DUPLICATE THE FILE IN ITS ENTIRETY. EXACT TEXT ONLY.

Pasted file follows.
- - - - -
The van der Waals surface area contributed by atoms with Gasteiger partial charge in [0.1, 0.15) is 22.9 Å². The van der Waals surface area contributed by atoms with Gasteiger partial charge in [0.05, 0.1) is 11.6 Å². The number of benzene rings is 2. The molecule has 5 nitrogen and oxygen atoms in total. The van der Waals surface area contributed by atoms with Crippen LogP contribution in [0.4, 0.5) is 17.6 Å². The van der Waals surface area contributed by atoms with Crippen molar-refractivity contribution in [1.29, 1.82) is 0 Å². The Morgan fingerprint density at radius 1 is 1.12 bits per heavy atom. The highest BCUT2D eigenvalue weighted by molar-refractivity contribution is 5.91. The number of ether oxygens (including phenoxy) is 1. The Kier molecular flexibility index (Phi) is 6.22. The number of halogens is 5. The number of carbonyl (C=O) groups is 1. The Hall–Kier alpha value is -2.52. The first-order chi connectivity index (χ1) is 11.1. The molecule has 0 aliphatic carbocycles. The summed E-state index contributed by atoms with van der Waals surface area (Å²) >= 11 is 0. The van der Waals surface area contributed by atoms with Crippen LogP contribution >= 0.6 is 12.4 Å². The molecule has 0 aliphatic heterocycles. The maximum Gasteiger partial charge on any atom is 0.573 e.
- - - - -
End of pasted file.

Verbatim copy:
The van der Waals surface area contributed by atoms with Gasteiger partial charge in [0.1, 0.15) is 22.9 Å². The van der Waals surface area contributed by atoms with Gasteiger partial charge in [0.05, 0.1) is 11.6 Å². The number of benzene rings is 2. The molecule has 5 nitrogen and oxygen atoms in total. The van der Waals surface area contributed by atoms with Crippen LogP contribution in [0.4, 0.5) is 17.6 Å². The van der Waals surface area contributed by atoms with Crippen molar-refractivity contribution in [1.29, 1.82) is 0 Å². The Morgan fingerprint density at radius 1 is 1.12 bits per heavy atom. The highest BCUT2D eigenvalue weighted by molar-refractivity contribution is 5.91. The number of ether oxygens (including phenoxy) is 1. The Kier molecular flexibility index (Phi) is 6.22. The number of halogens is 5. The number of carbonyl (C=O) groups is 1. The Hall–Kier alpha value is -2.52. The first-order chi connectivity index (χ1) is 11.1. The molecule has 0 aliphatic carbocycles. The summed E-state index contributed by atoms with van der Waals surface area (Å²) >= 11 is 0. The van der Waals surface area contributed by atoms with Crippen LogP contribution >= 0.6 is 12.4 Å². The molecule has 0 aliphatic heterocycles. The maximum Gasteiger partial charge on any atom is 0.573 e.